Making Leadership Great Again

By Breon Wells

July 3, 2016

But you are not to be like that. Instead, the greatest among you should be like the youngest, and the one who rules like the one who serves.

Luke 22:26


Capitol building in Washington, D.C.It’s election season in the United States again, and the country is about to choose its next President. As with many other election cycles, political consultants are in full-swing shaping the narratives and the images of their candidates. A typical day on the campaign trail includes high-level strategy meetings and debate-prep sessions centered around making the candidates look like strong leaders. A leader must be confident, a real know it all, and above all well liked. Let’s not forget error-free. At least that is what leadership has come to be defined as.

Current Republican Presidential candidate Donald J. Trump has espoused the line “Make America Great Again”. His rhetoric suggests that he would attempt to restore the United States from its perceived fall from grace, to a place of dignity, wealth, and superiority. At some point, according to Trump, this country strayed from its position as the leader among nations. To regain our position as Number One, he says we must be tough, free from political correctness; and able to fight fire with fire.

Hillary Clinton is widely perceived as well versed on the policy issues that this nation faces. However, many critique her leadership because of her cold demeanor and perceived lack of empathy. So, there you have it, a genuine tug of war to gain the monopoly on leadership.

But what is leadership? I mean, we have genuine expectations of our leaders, but what is authentic leadership? Would you know it if you saw it? Is leadership defined by a gentle humble demeanor, or a rough “get it done no matter what” disposition? We struggle with choosing leaders because we don’t know how to define true leadership.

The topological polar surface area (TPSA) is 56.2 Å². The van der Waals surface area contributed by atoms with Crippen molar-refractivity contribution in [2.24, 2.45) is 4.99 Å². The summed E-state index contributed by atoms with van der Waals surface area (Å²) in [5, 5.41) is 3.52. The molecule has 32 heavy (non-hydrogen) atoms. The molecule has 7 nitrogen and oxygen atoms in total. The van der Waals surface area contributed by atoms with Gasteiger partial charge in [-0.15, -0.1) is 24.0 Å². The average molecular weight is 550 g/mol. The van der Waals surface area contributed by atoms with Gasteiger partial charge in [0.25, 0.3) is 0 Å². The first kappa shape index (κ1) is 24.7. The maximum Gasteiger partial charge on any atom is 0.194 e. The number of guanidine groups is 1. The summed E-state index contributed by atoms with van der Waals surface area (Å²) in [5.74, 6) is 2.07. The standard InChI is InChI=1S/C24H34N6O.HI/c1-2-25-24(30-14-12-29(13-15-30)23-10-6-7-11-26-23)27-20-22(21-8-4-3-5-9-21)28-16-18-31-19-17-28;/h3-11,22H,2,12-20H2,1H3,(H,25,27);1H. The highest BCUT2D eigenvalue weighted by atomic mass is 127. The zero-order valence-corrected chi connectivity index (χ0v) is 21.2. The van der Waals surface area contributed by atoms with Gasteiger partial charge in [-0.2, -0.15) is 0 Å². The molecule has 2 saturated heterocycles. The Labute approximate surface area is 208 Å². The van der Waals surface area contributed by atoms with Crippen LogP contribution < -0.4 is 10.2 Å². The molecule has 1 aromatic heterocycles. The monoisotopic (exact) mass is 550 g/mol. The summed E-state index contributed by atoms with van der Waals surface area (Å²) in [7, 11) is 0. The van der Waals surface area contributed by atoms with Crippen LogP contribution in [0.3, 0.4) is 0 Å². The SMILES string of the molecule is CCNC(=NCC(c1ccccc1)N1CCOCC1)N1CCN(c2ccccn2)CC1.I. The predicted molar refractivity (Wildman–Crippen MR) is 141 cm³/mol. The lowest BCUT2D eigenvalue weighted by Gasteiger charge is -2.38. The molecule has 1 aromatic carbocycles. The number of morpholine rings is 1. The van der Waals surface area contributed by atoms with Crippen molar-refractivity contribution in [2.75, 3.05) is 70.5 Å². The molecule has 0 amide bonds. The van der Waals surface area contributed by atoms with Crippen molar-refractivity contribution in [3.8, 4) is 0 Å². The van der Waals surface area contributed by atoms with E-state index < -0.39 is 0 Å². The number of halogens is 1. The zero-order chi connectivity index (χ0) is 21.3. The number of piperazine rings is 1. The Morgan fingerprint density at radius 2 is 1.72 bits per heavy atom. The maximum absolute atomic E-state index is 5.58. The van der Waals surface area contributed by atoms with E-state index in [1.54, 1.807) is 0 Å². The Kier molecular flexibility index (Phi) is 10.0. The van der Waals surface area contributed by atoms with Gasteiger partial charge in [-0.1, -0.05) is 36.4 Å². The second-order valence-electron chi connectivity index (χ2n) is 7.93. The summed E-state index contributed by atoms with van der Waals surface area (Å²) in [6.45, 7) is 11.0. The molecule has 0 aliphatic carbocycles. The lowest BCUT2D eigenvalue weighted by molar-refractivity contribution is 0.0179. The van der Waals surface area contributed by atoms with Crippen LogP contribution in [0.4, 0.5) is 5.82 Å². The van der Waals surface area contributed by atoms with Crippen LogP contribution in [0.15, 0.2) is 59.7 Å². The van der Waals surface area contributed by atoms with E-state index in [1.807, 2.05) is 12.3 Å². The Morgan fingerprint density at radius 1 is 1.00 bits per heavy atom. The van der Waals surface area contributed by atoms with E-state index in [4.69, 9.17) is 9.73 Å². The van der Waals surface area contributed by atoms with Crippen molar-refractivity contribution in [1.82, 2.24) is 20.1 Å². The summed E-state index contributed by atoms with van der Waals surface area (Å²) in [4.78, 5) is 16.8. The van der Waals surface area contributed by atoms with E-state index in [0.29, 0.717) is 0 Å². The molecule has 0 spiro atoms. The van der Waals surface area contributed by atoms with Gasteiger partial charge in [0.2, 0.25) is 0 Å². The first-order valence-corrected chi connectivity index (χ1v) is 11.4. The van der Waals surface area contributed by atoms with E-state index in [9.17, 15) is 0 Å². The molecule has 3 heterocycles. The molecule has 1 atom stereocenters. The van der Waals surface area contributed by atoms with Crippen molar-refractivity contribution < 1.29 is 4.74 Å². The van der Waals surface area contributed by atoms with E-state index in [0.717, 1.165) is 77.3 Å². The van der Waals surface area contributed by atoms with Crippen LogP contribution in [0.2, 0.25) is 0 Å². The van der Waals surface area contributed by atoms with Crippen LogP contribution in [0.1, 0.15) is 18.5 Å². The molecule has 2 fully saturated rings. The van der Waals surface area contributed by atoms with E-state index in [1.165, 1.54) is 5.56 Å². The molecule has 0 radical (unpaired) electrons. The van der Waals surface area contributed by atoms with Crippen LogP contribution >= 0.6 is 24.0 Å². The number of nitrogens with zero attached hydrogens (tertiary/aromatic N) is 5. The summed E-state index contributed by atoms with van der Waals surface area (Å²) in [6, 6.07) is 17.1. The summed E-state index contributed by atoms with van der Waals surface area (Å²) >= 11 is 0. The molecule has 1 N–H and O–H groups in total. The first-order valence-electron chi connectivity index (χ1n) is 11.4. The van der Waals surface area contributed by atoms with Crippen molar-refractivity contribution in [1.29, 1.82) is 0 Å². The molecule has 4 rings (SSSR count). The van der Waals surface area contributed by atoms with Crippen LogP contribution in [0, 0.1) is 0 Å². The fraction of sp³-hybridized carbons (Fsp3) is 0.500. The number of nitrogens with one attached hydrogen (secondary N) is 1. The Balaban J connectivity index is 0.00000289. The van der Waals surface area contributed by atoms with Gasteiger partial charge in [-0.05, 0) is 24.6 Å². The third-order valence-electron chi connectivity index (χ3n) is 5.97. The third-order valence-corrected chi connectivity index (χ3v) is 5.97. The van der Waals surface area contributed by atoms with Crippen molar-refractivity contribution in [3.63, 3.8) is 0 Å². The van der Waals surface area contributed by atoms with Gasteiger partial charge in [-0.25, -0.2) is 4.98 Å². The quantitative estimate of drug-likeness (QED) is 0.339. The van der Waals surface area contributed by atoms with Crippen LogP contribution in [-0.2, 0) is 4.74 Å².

As a political consultant, I sometimes fear that we have spent too much time shaping people to look like leaders instead of actually being leaders. We are more focused on the cosmetics than the substance of what leadership requires. As Christian leaders, it is important that we not fall into the shallow definitions that the world offers on leadership. It is imperative that we redeem leadership by using the lens of the scriptures. To amend Trump’s tagline, we must make leadership great again.

In the Gospel of Luke, we see the disciples in a heated battle over leadership. They were engaged in a competition on who among them was the greatest. In their context, leadership was ego-driven and based on individual success and achievement. Who knew Jesus the longest? Who was the most faithful follower? Who was the most qualified? It sounds similar to the ways that we define leadership today. Jesus, however, had not only come to redeem mankind, but also humanity’s understanding of leadership. To Jesus, true power took on the form of compassionate humility and leadership took on the form of servanthood. It was a radical ideal that challenged the insecurities of his disciples. This form of leadership required them to use their privileged positions to benefit others, and to do this with the purest of motives.